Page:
Aerial spraying of chemicals on farm fields is the focus of a special public hearing scheduled for September by the Illinois Senate agriculture committee. The public is invited to submit both oral and written testimony.
Aerial spraying of chemicals on farm fields is the focus of a special public hearing scheduled for September by the Illinois Senate agriculture committee.
The public is invited to submit both oral and written testimony.
Sen. David Koehler, D-Peoria, worked with Senate President John Cullerton, D-Chicago, on assessing the need for a public hearing. The two determined that there are enough questions about the incidence of chemical drift and about the health ramifications that a public hearing is justified.
"I have concerns. I have received too many reports, phone calls and e-mails from people hit with chemical spray," Koehler said. "I have not jumped to any conclusion about what needs to be done."
Koehler said if testimony in September indicates a significant problem, the most likely next step would be formation of a subcommittee that would schedule more public hearings throughout the state.
Koehler said the September hearing most likely will be at the Capitol building in Springfield, with date and time to be announced soon. He encourages people to submit written testimony, even if they plan to attend and testify orally before the committee.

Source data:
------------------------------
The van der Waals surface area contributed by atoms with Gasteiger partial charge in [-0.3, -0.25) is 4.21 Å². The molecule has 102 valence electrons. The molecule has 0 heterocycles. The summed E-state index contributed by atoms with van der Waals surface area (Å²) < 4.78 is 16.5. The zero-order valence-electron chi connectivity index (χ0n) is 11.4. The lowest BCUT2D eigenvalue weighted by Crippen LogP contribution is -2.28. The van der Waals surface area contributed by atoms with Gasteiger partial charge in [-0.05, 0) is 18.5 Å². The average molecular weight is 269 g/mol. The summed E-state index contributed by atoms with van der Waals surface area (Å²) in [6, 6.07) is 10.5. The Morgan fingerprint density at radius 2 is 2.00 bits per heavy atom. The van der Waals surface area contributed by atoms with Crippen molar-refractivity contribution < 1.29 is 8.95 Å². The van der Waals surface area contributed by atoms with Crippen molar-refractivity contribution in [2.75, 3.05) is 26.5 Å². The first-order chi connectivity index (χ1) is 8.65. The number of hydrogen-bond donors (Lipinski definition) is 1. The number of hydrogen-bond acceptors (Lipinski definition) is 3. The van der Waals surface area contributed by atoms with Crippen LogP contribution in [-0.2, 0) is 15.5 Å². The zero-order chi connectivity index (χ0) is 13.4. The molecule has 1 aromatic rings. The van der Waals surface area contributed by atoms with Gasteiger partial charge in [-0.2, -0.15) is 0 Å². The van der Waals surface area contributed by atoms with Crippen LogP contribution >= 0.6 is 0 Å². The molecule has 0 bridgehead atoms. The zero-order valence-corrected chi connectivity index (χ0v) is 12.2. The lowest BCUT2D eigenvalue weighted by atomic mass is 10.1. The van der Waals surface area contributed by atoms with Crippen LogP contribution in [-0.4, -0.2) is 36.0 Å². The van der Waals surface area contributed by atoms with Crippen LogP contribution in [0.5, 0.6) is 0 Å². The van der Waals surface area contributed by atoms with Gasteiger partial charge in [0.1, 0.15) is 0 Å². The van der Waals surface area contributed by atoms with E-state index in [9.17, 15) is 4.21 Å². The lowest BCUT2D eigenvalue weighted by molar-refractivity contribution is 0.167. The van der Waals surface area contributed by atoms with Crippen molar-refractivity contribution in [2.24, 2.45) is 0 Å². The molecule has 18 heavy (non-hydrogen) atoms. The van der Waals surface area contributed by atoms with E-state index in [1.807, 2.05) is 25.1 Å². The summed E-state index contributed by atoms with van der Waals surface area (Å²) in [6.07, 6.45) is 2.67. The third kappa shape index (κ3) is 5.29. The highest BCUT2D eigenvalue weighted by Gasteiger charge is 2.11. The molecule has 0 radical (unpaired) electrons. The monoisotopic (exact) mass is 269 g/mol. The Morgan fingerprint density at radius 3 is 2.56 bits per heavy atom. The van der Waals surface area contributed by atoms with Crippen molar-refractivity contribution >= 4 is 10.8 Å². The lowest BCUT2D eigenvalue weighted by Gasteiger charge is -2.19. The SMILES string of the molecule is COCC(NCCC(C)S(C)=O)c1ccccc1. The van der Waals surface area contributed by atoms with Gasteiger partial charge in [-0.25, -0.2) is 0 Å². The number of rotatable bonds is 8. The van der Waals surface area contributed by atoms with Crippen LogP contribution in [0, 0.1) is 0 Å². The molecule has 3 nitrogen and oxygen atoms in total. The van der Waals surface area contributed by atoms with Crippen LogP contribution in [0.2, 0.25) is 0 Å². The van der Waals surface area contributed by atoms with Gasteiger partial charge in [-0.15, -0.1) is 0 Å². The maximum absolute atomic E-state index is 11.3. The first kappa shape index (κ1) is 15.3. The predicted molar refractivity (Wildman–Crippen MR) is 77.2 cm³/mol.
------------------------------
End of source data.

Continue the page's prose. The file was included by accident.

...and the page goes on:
Written testimony can be submitted using the link on Koehler's Web page, www.senatordavekoehler.com or by mailing the statement to Sen. David Koehler, District Office, 13 S. Capitol St., Pekin, IL 61554.
Koehler said, "In some cases, chemical drift has affected organic vegetable growers. This jeopardizes their livelihood. In other cases, it involved people adjacent to farm fields. There is enough concern raised by my constituents to merit a public hearing."
Earlier this summer, Maine passes legislation requiring farmers to communicate with adjacent property owners about chemical use and to notify adjacent property owners before aerial applications. Anyone within a quarter mile can also elect to be on a mandatory notification registry.
After an incident last year involving chemical drift on two children in his district, Illinois Rep. Don Moffitt, R-Gilson, proposed a resolution that will enable the public to learn on a 24-7 basis what chemicals might be involved in a potential misapplication.
Clare Howard can be reached at email@example.com.